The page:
In addition to accusing Pfizer and independent scientists of putting out false data, Berenson criticizes Pfizer for, after the early phases of the study were completed, vaccinating placebo recipients. He wrote that made it impossible to capture long-term comparison of those who were vaccinated and those who received a placebo.

Infectious disease expert: Numbers change in an ongoing study. That's the whole point.

Professor Stephen Thomas, M.D., one of the co-authors of the 2020 New England Journal of Medicine paper showing Pfizer's vaccine works, said the differences Berenson focuses on are not the result of "miscount ... or misreporting" as Berenson alleges. In a December 4, 2021, email to Lead Stories, Thomas explained that a long-term study doesn't wait until the end to begin analyzing findings:
It is routine to have cut offs where the database is locked, nothing in and nothing out, it is audited, and queries are investigated to make sure everything is accurate before going to the fda or some other regulatory agency or when there is a milestone reached.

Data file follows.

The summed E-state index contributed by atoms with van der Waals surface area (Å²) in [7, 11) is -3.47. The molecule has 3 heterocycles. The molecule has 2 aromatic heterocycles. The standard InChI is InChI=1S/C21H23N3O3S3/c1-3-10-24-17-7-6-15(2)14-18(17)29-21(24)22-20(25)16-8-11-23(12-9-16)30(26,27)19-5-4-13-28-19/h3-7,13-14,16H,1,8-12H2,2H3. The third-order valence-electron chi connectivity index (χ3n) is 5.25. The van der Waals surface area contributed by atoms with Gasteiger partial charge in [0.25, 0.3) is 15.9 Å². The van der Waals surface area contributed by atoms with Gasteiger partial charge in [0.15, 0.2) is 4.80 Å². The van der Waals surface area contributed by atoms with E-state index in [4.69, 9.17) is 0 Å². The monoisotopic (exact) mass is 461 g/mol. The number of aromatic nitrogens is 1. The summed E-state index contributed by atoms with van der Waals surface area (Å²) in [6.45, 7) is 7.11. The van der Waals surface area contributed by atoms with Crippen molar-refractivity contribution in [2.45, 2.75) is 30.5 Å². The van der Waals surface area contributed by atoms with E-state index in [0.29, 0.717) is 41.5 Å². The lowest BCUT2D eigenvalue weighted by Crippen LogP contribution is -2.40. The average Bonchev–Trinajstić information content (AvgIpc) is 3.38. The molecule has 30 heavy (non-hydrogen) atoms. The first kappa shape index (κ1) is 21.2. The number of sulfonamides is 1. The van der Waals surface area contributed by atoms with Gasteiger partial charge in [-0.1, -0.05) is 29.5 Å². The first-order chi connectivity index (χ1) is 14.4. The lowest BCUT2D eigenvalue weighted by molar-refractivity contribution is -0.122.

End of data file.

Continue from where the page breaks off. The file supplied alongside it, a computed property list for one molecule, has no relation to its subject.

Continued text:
Thomas is not employed by Pfizer. He is an academic physician/scientist at the State University of New York/Upstate medical school in Syracuse who runs one of the multiple clinical trial sites and is coordinating principal investigator on the Pfizer/Comirnaty study. He said it's not surprising an amateur would be confused by finding a variety of results for a study. The data, he wrote, are somewhat complex because the study is in constant motion and the data are constantly changing.

Thomas said Berenson missed the fact that a study like this is reported to authorities and publishing editors multiple times, with data updated as it is collected. For starters, Thomas said, data on Pfizer's drug were submitted when the application was submitted to the FDA for Emergency Use Authorization, updated again for the application for full licensure/approval, again when the FDA analyzed vaccination fo 12- to 15-year-olds and again when it was determined booster shots would bolster the drug's effectiveness over time. It will continue to be updated.

A clinical study like this is designed to take place over a number of years, Thomas said.

... data is constantly being generated and analyzed. Reports of a particular outcome today may be different 3 months from now. There is also a very intense process of confirming data and making sure it is accurate and appropriate for reporting to regulatory agencies or the community through scientific papers.

Incomplete quote of FDA findings

Berenson only used part of a sentence about deaths in an FDA report, calling it "stunning." Here's what Berenson published:

fda deaths.jpg